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Should we (can we?) make our cars dispensible?

It's interesting to see the ideal of universal car ownership gradually eroding.

Don't believe me? There have been several books in recent years along the lines of "Divorce your car!" and "How to live well without a car". The rise of car-sharing has prompted some to see it as a potential alternative to car ownership. The car-free housing movement seems to be gathering pace and entering the mainstream of real estate development in certain places. Meanwhile, Shoupista parking policy reformists are increasingly questioning parking entitlements, including (gasp!) residential parking entitlements. Even William Ford Jr. of Ford Motor Company seems willing to contemplate a future in which cars provide a service rather than being primarily a product.

So more and more people seem to be asking the question, 'are our cars dispensable' or 'could we make our cars more dispensable?' But maybe a more positive way to ask the same question is, 'can we make our relationships with cars more "provisional"?'

I've been thinking hard about these (and related) issues for a couple of years now, and one of the results is a draft paper which I presented at the TDM2008 symposium in July. The draft paper is here. And the poster presentation is here.

Here is the abstract, which should give you the flavor of my arguments:

The way cars are possessed has not had the close attention it deserves. The primary way of gaining access to cars has been assumed to be via owning one. Possession has thus been taken for granted, preventing us from seeing it as possibly problematic.

However, the link between car use and car possession is eroding, in both practice and in theory. High mobility had been widely assumed to require a car but it has recently become possible to envisage excellent mobility through an integrated package of services and modes, including convenient access to cars, without needing to possess one. This reveals possession (and its sharp contrast with being car-free) as a source of ‘rigidities’ that inhibit active choice making in travel.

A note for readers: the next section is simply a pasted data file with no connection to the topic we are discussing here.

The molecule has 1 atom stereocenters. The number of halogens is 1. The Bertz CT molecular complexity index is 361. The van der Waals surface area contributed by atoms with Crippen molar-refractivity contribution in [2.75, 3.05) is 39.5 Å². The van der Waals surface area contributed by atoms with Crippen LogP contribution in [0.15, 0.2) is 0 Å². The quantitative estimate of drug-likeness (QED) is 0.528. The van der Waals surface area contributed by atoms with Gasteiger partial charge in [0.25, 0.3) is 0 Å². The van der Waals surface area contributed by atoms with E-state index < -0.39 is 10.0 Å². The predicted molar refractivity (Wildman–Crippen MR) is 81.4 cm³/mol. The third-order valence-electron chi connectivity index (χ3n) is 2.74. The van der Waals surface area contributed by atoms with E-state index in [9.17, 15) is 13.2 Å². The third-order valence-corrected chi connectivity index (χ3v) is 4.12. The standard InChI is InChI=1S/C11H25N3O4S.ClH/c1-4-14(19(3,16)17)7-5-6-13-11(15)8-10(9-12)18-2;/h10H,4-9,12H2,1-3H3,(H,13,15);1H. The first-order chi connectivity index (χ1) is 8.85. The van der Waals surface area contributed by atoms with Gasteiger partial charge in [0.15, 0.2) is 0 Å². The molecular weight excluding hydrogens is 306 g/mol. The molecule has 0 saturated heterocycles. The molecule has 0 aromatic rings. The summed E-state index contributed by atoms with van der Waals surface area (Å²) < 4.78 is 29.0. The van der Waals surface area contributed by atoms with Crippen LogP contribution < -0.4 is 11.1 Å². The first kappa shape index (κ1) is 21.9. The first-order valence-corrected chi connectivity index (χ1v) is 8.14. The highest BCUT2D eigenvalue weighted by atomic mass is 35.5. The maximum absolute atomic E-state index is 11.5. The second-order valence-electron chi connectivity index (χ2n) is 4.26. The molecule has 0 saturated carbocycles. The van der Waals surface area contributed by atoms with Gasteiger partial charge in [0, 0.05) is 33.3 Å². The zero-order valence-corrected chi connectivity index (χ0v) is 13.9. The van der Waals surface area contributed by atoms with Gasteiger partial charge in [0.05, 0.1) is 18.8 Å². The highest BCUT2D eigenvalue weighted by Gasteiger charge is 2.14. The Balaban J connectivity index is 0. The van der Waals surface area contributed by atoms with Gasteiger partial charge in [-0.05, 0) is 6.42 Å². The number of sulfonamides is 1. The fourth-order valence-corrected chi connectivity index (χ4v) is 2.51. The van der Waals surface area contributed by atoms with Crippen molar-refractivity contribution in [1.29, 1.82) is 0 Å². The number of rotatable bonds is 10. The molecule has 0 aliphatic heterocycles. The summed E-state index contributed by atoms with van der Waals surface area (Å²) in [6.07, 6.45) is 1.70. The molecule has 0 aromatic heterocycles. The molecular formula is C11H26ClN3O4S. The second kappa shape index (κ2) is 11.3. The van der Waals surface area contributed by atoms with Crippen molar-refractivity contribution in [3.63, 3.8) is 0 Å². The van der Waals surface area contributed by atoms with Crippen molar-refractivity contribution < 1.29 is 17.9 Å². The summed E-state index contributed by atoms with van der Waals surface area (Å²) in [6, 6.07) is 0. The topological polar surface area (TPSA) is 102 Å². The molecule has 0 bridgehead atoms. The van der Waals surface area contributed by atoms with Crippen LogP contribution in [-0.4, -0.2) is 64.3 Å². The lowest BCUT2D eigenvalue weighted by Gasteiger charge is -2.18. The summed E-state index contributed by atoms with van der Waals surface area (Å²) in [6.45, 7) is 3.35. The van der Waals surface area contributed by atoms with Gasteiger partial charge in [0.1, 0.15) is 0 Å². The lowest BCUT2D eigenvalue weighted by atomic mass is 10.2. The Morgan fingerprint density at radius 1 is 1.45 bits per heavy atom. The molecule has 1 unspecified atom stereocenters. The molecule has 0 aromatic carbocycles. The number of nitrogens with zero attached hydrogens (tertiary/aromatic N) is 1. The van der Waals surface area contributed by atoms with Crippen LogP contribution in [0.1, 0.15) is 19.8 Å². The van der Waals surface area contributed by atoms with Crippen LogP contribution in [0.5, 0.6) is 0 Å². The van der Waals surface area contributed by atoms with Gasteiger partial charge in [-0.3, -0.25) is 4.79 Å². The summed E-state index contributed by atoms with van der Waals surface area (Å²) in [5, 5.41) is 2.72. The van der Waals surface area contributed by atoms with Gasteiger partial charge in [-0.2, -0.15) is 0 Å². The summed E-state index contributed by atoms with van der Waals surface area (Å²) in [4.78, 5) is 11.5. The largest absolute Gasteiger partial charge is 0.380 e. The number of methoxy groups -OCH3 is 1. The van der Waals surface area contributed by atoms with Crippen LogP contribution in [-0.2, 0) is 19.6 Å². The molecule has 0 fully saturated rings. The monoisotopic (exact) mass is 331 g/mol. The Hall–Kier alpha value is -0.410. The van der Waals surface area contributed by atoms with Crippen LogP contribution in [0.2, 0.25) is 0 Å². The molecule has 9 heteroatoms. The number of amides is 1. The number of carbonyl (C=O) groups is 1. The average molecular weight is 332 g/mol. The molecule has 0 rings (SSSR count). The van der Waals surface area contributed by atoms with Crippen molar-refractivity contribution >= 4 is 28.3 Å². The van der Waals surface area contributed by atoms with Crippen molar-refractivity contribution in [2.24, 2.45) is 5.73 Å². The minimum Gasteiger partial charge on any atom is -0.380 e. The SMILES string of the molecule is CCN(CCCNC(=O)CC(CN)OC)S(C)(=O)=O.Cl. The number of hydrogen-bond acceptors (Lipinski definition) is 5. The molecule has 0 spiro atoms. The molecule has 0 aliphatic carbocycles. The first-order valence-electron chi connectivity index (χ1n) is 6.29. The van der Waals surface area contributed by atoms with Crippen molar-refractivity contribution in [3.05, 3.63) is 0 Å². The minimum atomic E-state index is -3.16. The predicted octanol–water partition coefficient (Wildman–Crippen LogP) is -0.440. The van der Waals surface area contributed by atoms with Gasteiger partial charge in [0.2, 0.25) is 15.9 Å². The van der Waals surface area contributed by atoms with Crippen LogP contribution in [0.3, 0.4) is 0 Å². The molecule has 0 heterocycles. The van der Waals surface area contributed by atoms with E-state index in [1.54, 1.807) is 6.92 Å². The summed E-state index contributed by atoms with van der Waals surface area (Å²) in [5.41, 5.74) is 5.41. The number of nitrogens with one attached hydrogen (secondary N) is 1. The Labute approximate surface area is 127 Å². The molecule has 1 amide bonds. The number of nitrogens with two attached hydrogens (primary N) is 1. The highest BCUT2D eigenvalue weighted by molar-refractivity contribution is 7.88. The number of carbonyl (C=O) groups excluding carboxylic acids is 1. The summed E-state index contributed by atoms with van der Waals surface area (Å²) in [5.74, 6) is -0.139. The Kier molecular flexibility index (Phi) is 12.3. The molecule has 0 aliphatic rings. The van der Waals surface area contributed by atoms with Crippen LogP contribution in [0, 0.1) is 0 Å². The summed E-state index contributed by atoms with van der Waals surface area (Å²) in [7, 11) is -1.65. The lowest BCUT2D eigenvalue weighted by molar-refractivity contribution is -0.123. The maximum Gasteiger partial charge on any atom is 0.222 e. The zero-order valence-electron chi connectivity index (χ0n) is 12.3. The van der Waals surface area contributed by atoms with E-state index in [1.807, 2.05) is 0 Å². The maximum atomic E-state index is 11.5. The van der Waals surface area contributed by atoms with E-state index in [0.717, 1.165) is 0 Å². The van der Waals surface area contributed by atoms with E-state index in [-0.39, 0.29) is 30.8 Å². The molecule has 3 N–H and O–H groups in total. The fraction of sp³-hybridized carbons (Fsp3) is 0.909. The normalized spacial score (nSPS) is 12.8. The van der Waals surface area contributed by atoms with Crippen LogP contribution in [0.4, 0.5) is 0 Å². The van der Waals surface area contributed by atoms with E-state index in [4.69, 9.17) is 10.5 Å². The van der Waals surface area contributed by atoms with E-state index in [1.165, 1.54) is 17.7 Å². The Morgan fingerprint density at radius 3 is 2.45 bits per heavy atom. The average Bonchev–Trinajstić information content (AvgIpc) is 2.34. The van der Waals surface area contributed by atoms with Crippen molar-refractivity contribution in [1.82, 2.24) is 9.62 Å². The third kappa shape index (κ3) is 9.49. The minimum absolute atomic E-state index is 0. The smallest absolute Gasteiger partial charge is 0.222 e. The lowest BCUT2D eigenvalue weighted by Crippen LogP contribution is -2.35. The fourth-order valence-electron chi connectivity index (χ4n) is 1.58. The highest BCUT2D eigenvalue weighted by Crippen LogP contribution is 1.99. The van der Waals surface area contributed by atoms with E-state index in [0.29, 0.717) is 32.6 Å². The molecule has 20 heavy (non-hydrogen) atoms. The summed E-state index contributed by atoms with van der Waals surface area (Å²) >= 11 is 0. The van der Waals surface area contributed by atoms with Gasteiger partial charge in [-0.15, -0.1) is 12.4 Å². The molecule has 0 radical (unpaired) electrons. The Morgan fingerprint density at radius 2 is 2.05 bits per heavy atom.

Previous work is drawn upon in order to explain the main sources of these possession-related rigidities, which are grouped into two categories: reversible effects (‘stickiness’) and difficult-to-reverse effects (‘invasiveness’).

The paper thus builds a case for seeing car possession, the way it works, and its contrast with non-possession, as problematic for travel markets and for TDM policy. Possession-related effects are shown to be more wide-ranging and interesting than is generally appreciated.

Cars themselves are not seen as the problem so much as the ways in which we possess them. This focus on possession-related rigidities opens a possible policy agenda, focused on reducing such rigidities (or, equivalently, making our relationships with cars more ‘provisional’).

There has been a widespread taboo against devoting policy attention to car ownership but the policy possibilities here address both sides of the car possession divide and go well beyond merely constraining possession.

This diagram (from the TDM2008 poster) illustrates possible policy implications of the arguments in the paper (these need work).

If this has whet your appetite on this topic, a number of my previous blog posts relate to these issues and also link to other people who are thinking along these lines:
Furthermore, a number of elements of what Eric Britton calls the 'New Mobility Agenda' resonate with these arguments.


  1. Thanks a lot for the article Paul, it is really informative. I still have a doubt how to convince people in the developing cities where they consider car as a symbol of prestige.

    From my view I think the need for alternative modes for the same destination should be provided and as you state, the quality of these alternative has to be better than those for the car users.

    you comments are valuable as usual

  2. Prestige in owning a vehicle (or a certain kind of vehicle) is a big issue everywhere, I agree.

    But notice that in the right context, at least some rich people (eg in inner Zurich or central Paris or Hong Kong or Manhattan) sometimes decide that the pretigious (or at least the smart) thing is not to have a car with all its inner-urban hassles. Instead many rent one when they want one.

    So I think there is hope of creating conditions in which large numbers of people treat cars as a service rather than as a product. But I am not saying it will be easy!


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